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Matrix Software > Learng Astrology > Astrophysical Directions > External Galaxies > Local Group Motion

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Back to External Galaxies   |   Back to Astrophysical Direction 

The Motion of the Local Group

Recent investigations (1976) into the nature of the motion of our Galaxy and the entire local group of galaxies indicates that the Milky Way is moving almost edge-on through space and that the leading edge is in the anticancer direction. Our galaxy along with the local group appears to be moving with an approximate velocity of 454 km/sec toward a point in the constellation Perseus, roughly in the direction of NGC 1499, the California Nebula.

The direction is as listed:

R. A. Decl. Longitude Latitude Intersect L2 B2
063 00 14 +35 26 11 067 35 13 +14 04 05 064 56 59 163 00 00 -11 00 00

The direction of this motion is approximately at a right angle to the direction of the center of the local supercluster, the Virgo Cluster. A question astronomers are attempting to decide is: is the local supercluster rotating, and are we orbiting the Virgo cluster? We cannot be in a bound Keplerian-type of orbit, for at our present distance from the center of the Virgo Cluster, such an orbit would take a time period of ten times the age of the Universe!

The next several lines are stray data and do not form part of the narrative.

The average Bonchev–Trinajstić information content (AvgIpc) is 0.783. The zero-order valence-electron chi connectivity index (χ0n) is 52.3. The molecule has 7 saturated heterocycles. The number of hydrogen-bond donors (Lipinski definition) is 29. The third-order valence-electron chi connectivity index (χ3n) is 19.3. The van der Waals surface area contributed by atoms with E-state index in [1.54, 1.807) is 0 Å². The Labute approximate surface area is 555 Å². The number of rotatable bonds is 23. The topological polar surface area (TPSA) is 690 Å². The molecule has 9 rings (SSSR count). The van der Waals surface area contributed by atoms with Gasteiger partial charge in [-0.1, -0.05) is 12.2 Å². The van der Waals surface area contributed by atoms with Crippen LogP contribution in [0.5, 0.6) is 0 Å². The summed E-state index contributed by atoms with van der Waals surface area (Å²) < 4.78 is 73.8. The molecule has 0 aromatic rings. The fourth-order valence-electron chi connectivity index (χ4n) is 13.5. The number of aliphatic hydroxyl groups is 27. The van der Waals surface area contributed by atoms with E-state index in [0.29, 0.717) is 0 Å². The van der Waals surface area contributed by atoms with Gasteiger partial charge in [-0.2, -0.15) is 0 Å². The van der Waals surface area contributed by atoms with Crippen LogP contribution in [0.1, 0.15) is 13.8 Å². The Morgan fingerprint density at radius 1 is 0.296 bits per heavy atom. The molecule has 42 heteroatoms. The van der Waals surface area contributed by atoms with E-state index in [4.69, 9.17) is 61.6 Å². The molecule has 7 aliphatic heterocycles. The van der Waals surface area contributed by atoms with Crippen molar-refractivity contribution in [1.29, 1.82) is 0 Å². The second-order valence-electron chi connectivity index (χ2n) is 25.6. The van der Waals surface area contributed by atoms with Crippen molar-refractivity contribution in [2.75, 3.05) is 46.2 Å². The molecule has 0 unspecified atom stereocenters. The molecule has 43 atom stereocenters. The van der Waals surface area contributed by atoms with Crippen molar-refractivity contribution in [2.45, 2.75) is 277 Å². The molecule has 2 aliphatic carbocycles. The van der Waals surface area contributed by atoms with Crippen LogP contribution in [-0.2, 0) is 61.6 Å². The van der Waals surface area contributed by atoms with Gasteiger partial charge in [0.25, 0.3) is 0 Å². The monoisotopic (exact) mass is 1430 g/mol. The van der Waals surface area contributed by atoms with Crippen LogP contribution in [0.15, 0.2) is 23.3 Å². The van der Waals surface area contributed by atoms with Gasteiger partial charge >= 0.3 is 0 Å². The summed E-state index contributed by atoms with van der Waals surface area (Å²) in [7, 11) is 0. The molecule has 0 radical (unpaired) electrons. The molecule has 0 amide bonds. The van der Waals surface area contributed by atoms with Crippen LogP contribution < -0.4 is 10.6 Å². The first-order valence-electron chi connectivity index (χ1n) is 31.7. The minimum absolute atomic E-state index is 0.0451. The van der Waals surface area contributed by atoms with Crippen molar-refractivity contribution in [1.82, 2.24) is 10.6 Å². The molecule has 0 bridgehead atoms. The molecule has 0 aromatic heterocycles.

It is suggested that we may have moved away from a closer orbit in the same fashion that the ends of spiral-arms trail away from the nuclei of galaxies. At any rate, it appears that we are moving at about a right angle or edge-on toward SGL (supergalactic longitude) = 351° and SGB = -26°. We are moving, so it appears, away from the center of the Supergalaxy (the Virgo Cluster) and slightly below the Supergalactic plane.

As we have seen, galaxies are often members of pairs, triplets and groups of increasing multiplicity. In fact, grouping or clustering (as it is called) is the rule rather than the exception. The Large Small Magellanic Clouds form a close pair and along with our galaxy, a loose triplet. M.31 (Andromeda) is the major component of a triplet, including the two elliptical galaxies M.32 and NGC 205, and of a loose group with M.33 and the smaller ellipticals NGC 147 and 185.

Both the M.31 group and our galaxy's group are associated with a larger grouping: the local group. There are other groups similar to our own relatively nearby and the clustering phenomena does not stop with groups of galaxies. Galaxies appear to be arranged in a hierarchy of clusters. In fact, the tendency toward clustering increases with higher order structuring.

Copyright (c) 1997-99 Michael Erlewine

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